Food pantry feeds the need at Sussex Central

30 SCHS food pantry

Eneicia Wescott, left, and Sarah Shoup, co-presidents of Sussex Central High School’s Students In Action, hold Holidays Without Hunger packages in the school’s food pantry that opened in mid-December.

GEORGETOWN — At Sussex Central High School, hunger knows no boundaries.

As the holiday break neared, the school’s new food pantry was made available to students and the SCHS community.

And in that community there is a need to be fed, say SCHS seniors Sarah Shoup and Eneicia Wescott, co-presidents of the school’s Students In Action, which is teaming with National Honor Society members to run the pantry.

“We saw a need for students and families,” said Sarah.

The pantry, stocked from in-school food drive efforts and donations that include those from the Harry K Foundation, is open after school on Mondays, Wednesdays and Fridays from 2:45 p.m. to 4 p.m.

It is also open by appointment by contacting Randy Ramirez, SCHS’s student advisor.

In addition to a large stock of canned goods, pasta, rice, cereal and other basics, it offers baby food and diapers, shampoo, toiletries, laundry detergent and other basic daily life essentials.

The pantry officially opened for business Dec. 14.

“The only requirements really are that it is someone from the Sussex Central family,” said SCHS Assistant Principal Matt Jones.

Through the first week, only one family had sought assistance but organizers are hoping others in need will come forward.

“It’s confidential, so nobody is going to know,” said Eneicia.

‘Yes, it is completely confidential,” said Sarah. “We’re not here to take the names of the students and go around and make fun of them – because it’s nothing really to be made fun of. A lot of the students here are in this position. Our school is 70 percent in poverty.”

The pantry’s stock features Food Lion’s Holidays Without Hunger packages, donated through food drive efforts of Madison Tober, whose sister Ally Tober is a Student In Action member.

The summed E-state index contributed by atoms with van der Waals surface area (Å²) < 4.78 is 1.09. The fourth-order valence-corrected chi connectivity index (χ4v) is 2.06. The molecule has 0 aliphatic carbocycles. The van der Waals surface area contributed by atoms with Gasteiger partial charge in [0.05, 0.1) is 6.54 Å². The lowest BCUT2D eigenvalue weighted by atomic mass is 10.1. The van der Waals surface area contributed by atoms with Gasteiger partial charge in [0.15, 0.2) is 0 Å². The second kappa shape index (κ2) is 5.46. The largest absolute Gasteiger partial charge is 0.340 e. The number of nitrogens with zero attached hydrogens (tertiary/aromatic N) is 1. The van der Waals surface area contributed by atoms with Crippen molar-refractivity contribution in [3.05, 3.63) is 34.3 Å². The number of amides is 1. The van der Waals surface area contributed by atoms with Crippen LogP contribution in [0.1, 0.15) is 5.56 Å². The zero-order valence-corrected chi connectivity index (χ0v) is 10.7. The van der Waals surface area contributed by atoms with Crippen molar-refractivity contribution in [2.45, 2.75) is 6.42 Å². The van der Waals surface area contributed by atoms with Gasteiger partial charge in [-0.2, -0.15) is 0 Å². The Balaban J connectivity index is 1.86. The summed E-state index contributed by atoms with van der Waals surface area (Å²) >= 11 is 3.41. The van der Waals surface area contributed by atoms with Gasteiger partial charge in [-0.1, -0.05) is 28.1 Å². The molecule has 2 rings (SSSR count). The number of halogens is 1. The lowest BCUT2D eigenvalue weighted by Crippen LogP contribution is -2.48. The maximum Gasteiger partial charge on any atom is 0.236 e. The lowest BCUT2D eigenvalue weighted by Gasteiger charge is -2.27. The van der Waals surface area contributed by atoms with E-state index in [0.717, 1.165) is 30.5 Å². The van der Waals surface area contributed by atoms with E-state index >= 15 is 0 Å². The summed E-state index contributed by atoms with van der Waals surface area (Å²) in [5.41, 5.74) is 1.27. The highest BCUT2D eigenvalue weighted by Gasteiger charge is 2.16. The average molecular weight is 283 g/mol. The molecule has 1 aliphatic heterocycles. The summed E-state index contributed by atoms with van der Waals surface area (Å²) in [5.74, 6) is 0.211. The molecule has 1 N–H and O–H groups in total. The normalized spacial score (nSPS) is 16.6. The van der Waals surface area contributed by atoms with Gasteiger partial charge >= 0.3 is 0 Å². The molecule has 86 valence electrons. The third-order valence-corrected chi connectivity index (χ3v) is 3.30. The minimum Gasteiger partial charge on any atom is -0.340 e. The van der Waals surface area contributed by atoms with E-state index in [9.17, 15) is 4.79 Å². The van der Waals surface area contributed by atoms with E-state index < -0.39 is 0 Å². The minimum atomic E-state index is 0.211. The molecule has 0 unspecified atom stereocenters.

The community-based pantry is an extension of a support initiative already in place.

“We also have the Backpack Program here, where we send kids home with food for the weekend, but it’s just for them, not their entire family,” Sarah said. “We saw there was a need for it to be expanded. We started this.”

Mr. Jones estimates that 90 percent of the pantry’s food stock was donated through SCHS connections.

“The Harry K Foundation will continue to help us to stock things that we need but we did want to continue to do food drives, not only for us but to donate to other foundations as well and the Backpack Program,” said Sarah.

In-school food drives normally last one to two weeks.

“The last time we did it, at the beginning of the year, it was a competition between classrooms, so they (winners) got a breakfast,” said Sarah.

“We give them an incentive,” added Eneicia.

Students In Action is a volunteer effort in the community. Previous projects include Habitat for Humanity and a nursery painting project at the Stockley Center.

“When we find out that people need help or organizations need help we try and get a group together to help them,” Sarah said.

News Editor Glenn Rolfe can be reached at

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